• Because SOA is implemented to fill the enterprise-wide white-space gaps, the NFRs can be massive.
  • Early technology (SOA) adopters have limited access to test automation tools.
  • Depending on the business problem being solved, the architecture and components used for application deployment can change.
  • NFRs change more frequently than functional requirements.
  • Testing in a lab environment requires heavy investment in the test infrastructure.

Best practices

While there's no single best approach for testing software, the following list is based on my experience. Apart from addressing some of the challenges above, these recommendations might bring in other advantages as well:

  • Start by putting together a test team that's skilled enough to work on the target operating system and the middleware components you plan to use.
  • Analyze the requirements carefully, and look for self-contradicting requirements.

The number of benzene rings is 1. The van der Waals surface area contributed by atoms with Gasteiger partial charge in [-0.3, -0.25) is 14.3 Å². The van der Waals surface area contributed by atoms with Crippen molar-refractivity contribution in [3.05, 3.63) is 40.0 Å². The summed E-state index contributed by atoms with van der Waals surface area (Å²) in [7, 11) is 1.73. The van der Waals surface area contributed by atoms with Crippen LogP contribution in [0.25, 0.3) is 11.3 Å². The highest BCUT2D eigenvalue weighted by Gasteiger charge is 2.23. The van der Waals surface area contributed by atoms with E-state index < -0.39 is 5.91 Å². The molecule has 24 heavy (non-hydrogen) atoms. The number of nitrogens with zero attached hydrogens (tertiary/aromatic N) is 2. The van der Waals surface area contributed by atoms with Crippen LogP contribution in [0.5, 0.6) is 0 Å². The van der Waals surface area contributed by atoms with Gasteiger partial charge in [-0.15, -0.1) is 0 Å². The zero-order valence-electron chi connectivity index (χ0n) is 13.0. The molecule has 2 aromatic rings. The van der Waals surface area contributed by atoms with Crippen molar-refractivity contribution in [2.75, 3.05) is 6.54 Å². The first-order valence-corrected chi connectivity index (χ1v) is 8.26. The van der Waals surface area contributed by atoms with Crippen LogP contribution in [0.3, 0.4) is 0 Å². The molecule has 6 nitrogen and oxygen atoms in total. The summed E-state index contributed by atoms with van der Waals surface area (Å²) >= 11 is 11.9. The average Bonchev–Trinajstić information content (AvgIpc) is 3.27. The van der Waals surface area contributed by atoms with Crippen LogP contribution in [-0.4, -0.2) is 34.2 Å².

• Understand the system context diagram to draw requirements for stubs.
  • Be sure to create a testability matrix in the beginning of the project. Identify the NFRs that can be tested, the ones that can't be tested, and where testing can be automated.
  • After creating the testability matrix, identify the requirements that can be tested with the help of any industry standard tool, such as IBM® Rational® Performance Tester, or see if a custom software program or script is required for testing automation.
  • Start planning early for the test Infrastructure. The requirement might be to test the application on various platforms, such as Microsoft® Windows®, Linux®, IBM AIX®, and so on. It's difficult to procure servers later.